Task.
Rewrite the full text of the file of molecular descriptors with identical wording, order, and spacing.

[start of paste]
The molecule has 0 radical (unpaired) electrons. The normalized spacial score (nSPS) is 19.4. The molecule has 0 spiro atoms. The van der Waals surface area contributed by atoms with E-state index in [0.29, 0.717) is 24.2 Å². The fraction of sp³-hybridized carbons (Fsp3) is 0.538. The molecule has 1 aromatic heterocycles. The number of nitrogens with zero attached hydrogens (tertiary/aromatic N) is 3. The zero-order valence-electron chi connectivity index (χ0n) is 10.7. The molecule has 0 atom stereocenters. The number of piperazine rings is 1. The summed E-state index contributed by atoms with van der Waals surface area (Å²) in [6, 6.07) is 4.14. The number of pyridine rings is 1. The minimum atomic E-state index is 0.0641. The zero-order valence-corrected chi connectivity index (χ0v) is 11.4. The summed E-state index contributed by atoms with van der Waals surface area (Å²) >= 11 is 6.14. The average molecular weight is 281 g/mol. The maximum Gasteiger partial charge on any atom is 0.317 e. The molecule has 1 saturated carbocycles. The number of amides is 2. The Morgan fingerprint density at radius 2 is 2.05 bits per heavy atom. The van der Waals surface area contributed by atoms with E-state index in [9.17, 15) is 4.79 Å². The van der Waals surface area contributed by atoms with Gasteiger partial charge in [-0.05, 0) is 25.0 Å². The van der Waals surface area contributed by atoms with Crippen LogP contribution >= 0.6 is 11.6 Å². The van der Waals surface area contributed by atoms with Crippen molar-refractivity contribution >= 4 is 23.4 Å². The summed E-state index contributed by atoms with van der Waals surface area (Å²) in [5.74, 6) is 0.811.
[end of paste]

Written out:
The molecule has 0 radical (unpaired) electrons. The normalized spacial score (nSPS) is 19.4. The molecule has 0 spiro atoms. The van der Waals surface area contributed by atoms with E-state index in [0.29, 0.717) is 24.2 Å². The fraction of sp³-hybridized carbons (Fsp3) is 0.538. The molecule has 1 aromatic heterocycles. The number of nitrogens with zero attached hydrogens (tertiary/aromatic N) is 3. The zero-order valence-electron chi connectivity index (χ0n) is 10.7. The molecule has 0 atom stereocenters. The number of piperazine rings is 1. The summed E-state index contributed by atoms with van der Waals surface area (Å²) in [6, 6.07) is 4.14. The number of pyridine rings is 1. The minimum atomic E-state index is 0.0641. The zero-order valence-corrected chi connectivity index (χ0v) is 11.4. The summed E-state index contributed by atoms with van der Waals surface area (Å²) >= 11 is 6.14. The average molecular weight is 281 g/mol. The maximum Gasteiger partial charge on any atom is 0.317 e. The molecule has 1 saturated carbocycles. The number of amides is 2. The Morgan fingerprint density at radius 2 is 2.05 bits per heavy atom. The van der Waals surface area contributed by atoms with E-state index in [9.17, 15) is 4.79 Å². The van der Waals surface area contributed by atoms with Gasteiger partial charge in [-0.05, 0) is 25.0 Å². The van der Waals surface area contributed by atoms with Crippen LogP contribution >= 0.6 is 11.6 Å². The van der Waals surface area contributed by atoms with Crippen molar-refractivity contribution >= 4 is 23.4 Å². The summed E-state index contributed by atoms with van der Waals surface area (Å²) in [5.74, 6) is 0.811.